Forests contribute to maintaining balance in the atmosphere, purify the air that we breathe and are part of the water cycle. They nourish wildlife biodiversity and provide homes for indigenous communities who depend on forests for their livelihoods. 90% of plant and animal species living on the planet need forests to survive. They provide sources of food, fuel, timber and many other ecosystem services that we rely upon.
Sourcing approximately 19 million m3 of roundwood per year from some 50 countries, IKEA has a significant impact on the world’s forests and the timber industry and a huge responsibility to positively influence how wood is sourced. Responsible wood sourcing and forest management ensure that the needs of people dependent on forests are met, that businesses can work sustainably, that forest ecosystems are protected and biodiversity is enhanced.
At IKEA, we work with strict industry standards to promote responsible forestry. We don’t allow any wood in our supply chain from forest areas that are illegal or contain high conservation values or from forest areas with social conflict.
Before starting to work with IKEA, suppliers must demonstrate that they meet IKEA critical requirements on wood sourcing. IKEA requires all suppliers to source wood from more sustainable sources (FSC-certified or recycled wood). All suppliers are audited regularly and non-compliant suppliers are required to implement immediate corrective actions.
By working together with our suppliers, we are proud to announce that we have reached our more sustainable sources goal, which we set out to achieve by 2020. Today more than 98% of the wood used for IKEA products is either FSC-certified or recycled.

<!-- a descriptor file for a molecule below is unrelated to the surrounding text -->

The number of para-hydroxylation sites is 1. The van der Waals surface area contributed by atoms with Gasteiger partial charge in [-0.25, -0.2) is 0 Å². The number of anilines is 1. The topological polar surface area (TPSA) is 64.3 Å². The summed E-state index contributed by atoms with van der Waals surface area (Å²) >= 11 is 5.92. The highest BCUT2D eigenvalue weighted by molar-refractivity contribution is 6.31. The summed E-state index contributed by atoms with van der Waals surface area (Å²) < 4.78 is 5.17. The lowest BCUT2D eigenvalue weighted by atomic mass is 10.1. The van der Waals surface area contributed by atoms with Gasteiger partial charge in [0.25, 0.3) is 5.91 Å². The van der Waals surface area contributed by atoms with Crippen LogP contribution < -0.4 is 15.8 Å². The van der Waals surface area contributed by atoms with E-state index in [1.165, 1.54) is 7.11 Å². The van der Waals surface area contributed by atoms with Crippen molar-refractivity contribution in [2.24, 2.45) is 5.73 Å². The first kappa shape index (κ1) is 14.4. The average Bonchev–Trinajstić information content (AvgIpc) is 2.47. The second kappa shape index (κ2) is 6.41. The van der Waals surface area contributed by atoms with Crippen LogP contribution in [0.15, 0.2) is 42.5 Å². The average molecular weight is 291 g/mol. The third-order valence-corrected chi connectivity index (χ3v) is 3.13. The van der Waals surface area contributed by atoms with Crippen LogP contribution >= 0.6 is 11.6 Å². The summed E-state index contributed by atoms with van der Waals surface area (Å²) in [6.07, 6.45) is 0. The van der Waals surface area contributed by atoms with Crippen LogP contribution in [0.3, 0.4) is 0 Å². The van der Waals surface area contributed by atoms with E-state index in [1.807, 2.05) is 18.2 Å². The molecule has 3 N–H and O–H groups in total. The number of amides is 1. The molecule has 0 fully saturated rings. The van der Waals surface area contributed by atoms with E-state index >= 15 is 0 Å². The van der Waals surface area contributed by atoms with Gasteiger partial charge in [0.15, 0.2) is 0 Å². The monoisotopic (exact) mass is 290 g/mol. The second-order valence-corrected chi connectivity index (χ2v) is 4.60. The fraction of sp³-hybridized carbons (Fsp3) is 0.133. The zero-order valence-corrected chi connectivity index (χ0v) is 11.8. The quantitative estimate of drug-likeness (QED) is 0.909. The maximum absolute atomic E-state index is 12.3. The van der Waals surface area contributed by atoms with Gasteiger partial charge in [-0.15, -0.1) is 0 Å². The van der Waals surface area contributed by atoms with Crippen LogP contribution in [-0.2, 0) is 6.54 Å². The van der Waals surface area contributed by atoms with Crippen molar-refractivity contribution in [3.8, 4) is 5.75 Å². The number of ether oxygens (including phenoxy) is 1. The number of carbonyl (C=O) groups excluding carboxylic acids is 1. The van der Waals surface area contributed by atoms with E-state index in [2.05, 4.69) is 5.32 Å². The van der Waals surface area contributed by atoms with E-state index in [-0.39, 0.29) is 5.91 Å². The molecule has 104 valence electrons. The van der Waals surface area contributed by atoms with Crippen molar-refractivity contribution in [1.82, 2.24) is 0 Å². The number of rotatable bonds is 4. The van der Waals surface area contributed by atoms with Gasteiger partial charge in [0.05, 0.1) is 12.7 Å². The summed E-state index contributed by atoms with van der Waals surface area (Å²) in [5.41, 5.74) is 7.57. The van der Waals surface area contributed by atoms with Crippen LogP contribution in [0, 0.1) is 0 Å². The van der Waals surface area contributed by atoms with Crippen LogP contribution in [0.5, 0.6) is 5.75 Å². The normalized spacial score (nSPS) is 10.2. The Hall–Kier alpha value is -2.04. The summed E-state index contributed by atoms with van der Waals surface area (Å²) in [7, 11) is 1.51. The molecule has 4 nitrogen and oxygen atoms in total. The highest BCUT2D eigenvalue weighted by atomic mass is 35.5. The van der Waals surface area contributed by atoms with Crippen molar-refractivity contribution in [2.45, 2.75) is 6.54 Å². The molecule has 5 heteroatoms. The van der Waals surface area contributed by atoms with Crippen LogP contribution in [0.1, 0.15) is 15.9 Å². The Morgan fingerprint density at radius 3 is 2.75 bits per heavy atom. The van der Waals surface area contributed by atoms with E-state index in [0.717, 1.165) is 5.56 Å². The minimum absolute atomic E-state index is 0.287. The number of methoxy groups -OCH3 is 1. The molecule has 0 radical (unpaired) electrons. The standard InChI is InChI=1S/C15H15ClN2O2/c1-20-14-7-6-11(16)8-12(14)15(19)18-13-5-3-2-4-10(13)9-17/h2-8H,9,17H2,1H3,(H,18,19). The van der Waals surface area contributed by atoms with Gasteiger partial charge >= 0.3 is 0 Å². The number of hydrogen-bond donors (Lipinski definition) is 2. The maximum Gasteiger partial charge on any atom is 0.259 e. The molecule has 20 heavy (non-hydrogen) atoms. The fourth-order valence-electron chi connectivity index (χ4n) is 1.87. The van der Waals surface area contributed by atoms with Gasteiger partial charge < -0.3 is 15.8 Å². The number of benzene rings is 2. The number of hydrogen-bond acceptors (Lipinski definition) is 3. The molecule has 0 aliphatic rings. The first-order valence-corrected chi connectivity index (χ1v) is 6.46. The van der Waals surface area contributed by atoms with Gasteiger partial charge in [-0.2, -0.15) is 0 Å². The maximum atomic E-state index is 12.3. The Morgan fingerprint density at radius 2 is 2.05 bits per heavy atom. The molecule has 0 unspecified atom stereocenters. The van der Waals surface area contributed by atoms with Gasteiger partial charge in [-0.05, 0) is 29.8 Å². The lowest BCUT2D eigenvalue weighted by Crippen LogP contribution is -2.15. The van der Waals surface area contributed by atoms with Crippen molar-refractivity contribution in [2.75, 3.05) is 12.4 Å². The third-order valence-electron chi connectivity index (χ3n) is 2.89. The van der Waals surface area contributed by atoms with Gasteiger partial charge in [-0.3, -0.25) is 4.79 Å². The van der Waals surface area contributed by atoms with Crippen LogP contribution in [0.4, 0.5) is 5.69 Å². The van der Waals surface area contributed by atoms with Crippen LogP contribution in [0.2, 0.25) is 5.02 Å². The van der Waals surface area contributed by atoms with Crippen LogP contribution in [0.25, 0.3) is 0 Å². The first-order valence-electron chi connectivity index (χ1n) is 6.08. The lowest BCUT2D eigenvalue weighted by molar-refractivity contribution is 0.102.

As pressure on the world’s forests and the surrounding eco-systems increases due to unsustainable agriculture, the expansion of infrastructure and illegal logging, it is time to take an even more holistic approach to protect and support these important resources for generations to come.
The IKEA Forest Positive Agenda for 2030 set out to improve forest management, enhance biodiversity, mitigate climate change and support the rights and needs of people who depend on forests across the whole supply chain and drive innovation to use wood in even smarter ways. The agenda focuses on three key areas:
• Making responsible forest management the norm across the world.
• Halting deforestation and reforesting degraded landscapes.
• Driving innovation to use wood in smarter ways by designing all products from the very beginning to be reused, refurbished, remanufactured, and eventually recycled.
For many years, IKEA has partnered with businesses, governments, social groups and non-governmental organisations to fight forest degradation and deforestation and increase the volume and availability of wood from responsibly managed forests both for our own supply chain and beyond.
We are on a journey to improve global forest management and make responsible wood sourcing the industry standard, contributing to building resilient forest landscapes and improve biodiversity.